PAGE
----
The Followup: EW's Lucasfilm sources scoffed at the notion such a large portion of the movie was being reshot. They say the second wave of photography will last for about four to five weeks, wrapping shortly before Star Wars Celebration 2016 in July. Apparently, a majority of the content consists of inserts and talking in cockpits to compliment what was already filmed. The goal is for Edwards to lock in final picture in August and begin musical scoring sessions in September - ahead of the post-production process for Star Wars 7.
Our Take: With so many different reports floating around, it's difficult to determine which one is more believable. That said, fans may want to put their faith in EW's write-up. Lucasfilm has not altered Rogue One's release date, which would probably have to be moved in the event that 50 percent of the film needed to be reshot. This sounds like standard business practice in Hollywood; Suicide Squad underwent reshoots in April, four months before its theatrical premiere. Lucasfilm would obviously never publicly admit something's drastically wrong six months before release, but they can probably be considered trustworthy here.
Will The Tone Be Lightened?
The Rumor: As people tried to deduct the reasoning for the reshoots, a popular theory was that studio executives wanted Rogue One's tone to be lightened so it was more in line with the main saga films. Since Rogue One ends nearly 10 minutes before A New Hope begins, they wanted some consistency between the two.
The Followup: Again, going by the EW report, Lucasfilm maintains that Rogue One is a very different film from The Force Awakens and that's "intentional." At Celebration 2015, Edwards said he wanted to make a war drama in the Star Wars universe, and the crew includes people who worked on Black Hawk Down and Zero Dark Thirty. The teaser trailer certainly hinted at a darker film, one that felt unlike the previous live-action movies.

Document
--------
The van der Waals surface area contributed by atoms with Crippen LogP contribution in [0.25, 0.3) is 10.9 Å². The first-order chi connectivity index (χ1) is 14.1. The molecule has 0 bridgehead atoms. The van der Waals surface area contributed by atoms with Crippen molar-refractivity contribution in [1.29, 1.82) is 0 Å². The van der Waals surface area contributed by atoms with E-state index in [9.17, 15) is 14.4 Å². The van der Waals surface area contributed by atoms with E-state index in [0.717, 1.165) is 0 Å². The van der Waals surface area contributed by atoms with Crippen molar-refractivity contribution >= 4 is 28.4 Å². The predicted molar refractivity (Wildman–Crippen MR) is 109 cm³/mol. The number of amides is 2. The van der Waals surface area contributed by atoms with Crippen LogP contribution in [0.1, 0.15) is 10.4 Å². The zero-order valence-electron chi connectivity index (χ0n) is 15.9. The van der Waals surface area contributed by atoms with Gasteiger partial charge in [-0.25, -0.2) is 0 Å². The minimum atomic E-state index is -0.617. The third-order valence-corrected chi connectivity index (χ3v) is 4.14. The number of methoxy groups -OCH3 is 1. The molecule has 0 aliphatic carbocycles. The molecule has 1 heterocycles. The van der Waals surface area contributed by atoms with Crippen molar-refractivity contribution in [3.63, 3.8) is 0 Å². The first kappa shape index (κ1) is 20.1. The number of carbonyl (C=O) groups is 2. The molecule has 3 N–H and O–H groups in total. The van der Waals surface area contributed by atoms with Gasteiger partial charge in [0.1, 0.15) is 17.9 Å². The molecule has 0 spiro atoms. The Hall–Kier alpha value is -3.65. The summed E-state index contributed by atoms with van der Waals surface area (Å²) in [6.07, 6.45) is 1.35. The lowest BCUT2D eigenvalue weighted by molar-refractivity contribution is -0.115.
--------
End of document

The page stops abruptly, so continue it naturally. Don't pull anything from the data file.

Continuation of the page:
Our Take: Seeing that only a select group of people have seen the rough cut of Rogue One, it's impossible to say at this juncture how gritty Edwards' vision is. Lucasfilm has said in the past that the point of the standalone anthologies is that they can blend multiple genres and play outside the space opera conventions of the numbered episodes. Having each entry feel fresh is the ideal way to ensure Star Wars's longterm viability, so one can hope that's the case. This is similar to the rumors about Suicide Squad's reshoots, which were later confirmed to be for action set pieces. With Rogue One recruiting a new stunt coordinator, action looks to be the main focus of these pickups as well.
Will Young Han Solo Be Included?
The Rumor: On the heels of Alden Ehrenreich being cast as young Han Solo for Phil Lord and Chris Miller's upcoming anthology film, it was speculated that an objective of the Rogue One reshoots was to work in a cameo for everyone's favorite smuggler, getting viewers acclimated to a new actor in the classic role that Harrison Ford is synonymous with.
The Followup: Rumors of Han showing up in Rogue One have been going around for a while, but there's been no official word to date. All Variety's Justin Kroll had to say was the reshoots would "involve the cameo of a very important character" without elaborating further. For what it's worth, EW's sources made no mention of Captain Solo when they addressed the Rogue One situation.